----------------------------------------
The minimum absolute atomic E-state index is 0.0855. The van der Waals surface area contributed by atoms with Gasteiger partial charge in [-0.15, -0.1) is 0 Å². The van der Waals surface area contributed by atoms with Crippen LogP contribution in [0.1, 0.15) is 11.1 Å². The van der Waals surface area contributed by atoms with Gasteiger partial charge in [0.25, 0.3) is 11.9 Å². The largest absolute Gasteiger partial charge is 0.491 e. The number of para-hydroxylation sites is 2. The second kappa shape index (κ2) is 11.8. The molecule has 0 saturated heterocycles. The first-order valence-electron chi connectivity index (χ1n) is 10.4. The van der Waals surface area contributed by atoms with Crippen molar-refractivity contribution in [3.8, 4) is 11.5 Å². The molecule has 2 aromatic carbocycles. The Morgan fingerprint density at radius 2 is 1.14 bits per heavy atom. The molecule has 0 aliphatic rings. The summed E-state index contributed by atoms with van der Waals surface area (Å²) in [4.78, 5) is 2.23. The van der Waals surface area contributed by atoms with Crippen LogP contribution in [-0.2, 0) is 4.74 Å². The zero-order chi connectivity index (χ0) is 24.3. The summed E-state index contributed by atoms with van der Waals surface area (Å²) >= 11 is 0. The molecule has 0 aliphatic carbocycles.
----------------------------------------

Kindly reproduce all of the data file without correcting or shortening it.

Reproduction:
The minimum absolute atomic E-state index is 0.0855. The van der Waals surface area contributed by atoms with Gasteiger partial charge in [-0.15, -0.1) is 0 Å². The van der Waals surface area contributed by atoms with Crippen LogP contribution in [0.1, 0.15) is 11.1 Å². The van der Waals surface area contributed by atoms with Gasteiger partial charge in [0.25, 0.3) is 11.9 Å². The largest absolute Gasteiger partial charge is 0.491 e. The number of para-hydroxylation sites is 2. The second kappa shape index (κ2) is 11.8. The molecule has 0 saturated heterocycles. The first-order valence-electron chi connectivity index (χ1n) is 10.4. The van der Waals surface area contributed by atoms with Crippen molar-refractivity contribution in [3.8, 4) is 11.5 Å². The molecule has 2 aromatic carbocycles. The Morgan fingerprint density at radius 2 is 1.14 bits per heavy atom. The molecule has 0 aliphatic rings. The summed E-state index contributed by atoms with van der Waals surface area (Å²) in [4.78, 5) is 2.23. The van der Waals surface area contributed by atoms with Crippen LogP contribution in [-0.2, 0) is 4.74 Å². The zero-order chi connectivity index (χ0) is 24.3. The summed E-state index contributed by atoms with van der Waals surface area (Å²) >= 11 is 0. The molecule has 0 aliphatic carbocycles.